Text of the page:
US: The scientific community has overwhelming evidence to show that climate change is leading to rising sea levels and more extreme storms. But many of you couldn’t tell it by looking at the federal government’s flood hazard maps, reported in an article published by Frontline.
The Federal Emergency Management Agency maps flood plains across the country. The maps are intended to show which areas are likely to flood so that local governments can better plan for disasters. They also determine who must buy flood insurance, and at what rates. The problem is, many of them aren’t up to date. And even the latest maps don’t take into account the anticipated effects of climate change, which will dramatically impact the potential for flooding.
“They’re a very good tool for understanding what your flood risk was,” said Robert Moore, a senior policy analyst at the Natural Resources Defense Council. “They tell you considerably less about what your flood risk will be.”
When making maps, FEMA looks at the classic features that could contribute to flooding, according to Roy Wright, the agency’s deputy associate administrator for insurance and mitigation. These features account for “today’s risk,” he said, and include, “What the bare earth looks like, what the built environment looks like, what the hydraulics and hydrology look like.” For now, he said, FEMA only maps out future flood risk for communities that specifically request it.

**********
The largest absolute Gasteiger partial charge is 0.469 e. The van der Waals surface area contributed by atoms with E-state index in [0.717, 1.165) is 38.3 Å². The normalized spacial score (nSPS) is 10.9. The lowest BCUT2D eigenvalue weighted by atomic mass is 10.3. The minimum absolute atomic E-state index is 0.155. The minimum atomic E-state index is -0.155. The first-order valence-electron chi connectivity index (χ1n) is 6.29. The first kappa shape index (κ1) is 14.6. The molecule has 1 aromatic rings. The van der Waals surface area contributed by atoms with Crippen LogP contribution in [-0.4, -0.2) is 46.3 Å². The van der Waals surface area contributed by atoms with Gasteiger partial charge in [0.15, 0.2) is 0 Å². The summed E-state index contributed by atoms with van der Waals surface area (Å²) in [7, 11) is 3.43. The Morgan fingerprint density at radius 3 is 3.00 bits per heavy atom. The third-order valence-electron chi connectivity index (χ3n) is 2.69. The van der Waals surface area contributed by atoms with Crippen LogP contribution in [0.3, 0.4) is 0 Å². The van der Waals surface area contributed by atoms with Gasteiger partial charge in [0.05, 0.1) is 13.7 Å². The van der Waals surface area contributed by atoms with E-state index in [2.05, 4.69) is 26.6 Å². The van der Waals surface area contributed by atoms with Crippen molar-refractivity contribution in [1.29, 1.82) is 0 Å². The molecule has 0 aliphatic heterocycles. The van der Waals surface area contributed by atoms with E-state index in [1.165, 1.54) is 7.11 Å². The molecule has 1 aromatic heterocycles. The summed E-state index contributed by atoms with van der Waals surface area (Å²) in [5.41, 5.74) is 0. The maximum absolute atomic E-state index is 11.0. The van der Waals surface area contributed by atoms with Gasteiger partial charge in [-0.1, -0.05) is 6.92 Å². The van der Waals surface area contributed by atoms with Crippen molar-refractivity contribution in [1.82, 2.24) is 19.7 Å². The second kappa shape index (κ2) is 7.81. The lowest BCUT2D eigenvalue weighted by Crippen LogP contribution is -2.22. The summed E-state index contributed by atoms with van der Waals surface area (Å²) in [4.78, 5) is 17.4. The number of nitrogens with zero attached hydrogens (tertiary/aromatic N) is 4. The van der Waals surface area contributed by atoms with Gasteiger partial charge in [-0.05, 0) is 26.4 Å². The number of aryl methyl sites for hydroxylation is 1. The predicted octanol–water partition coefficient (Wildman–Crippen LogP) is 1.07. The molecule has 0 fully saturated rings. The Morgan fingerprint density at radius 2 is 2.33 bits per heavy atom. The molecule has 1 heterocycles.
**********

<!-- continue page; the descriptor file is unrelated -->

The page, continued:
Critics say that as a result, flood-related decisions across the country — from policy and funding to building codes and insurance rates — are based on maps made with historical data that underestimate the risk of disasters. Most have been updated in the last decade, but about 15 percent of maps still date back to the 1970s or 1980s, according to a FRONTLINE analysis of FEMA’s map data. The flood map for New Orleans, for example, was most recently updated in 1984, although a new map should be released this year.
FEMA did not immediately respond to a request for comment on the findings from the FRONTLINE analysis.
“It’s entirely backward looking,” said Michael Gerrard, who directs Columbia Law School’s Sabin Center for Climate Change Law. “The floods of 20 years ago are not as bad as the floods that are going to be 20 years from now. But [FEMA’s maps] only look at historic experience.”
At FEMA, Wright said that the agency is working toward a more forward-looking approach to mapping. In December, a technical committee made several recommendations, and the agency has “done some pilots already in terms of ways we can include [future conditions].”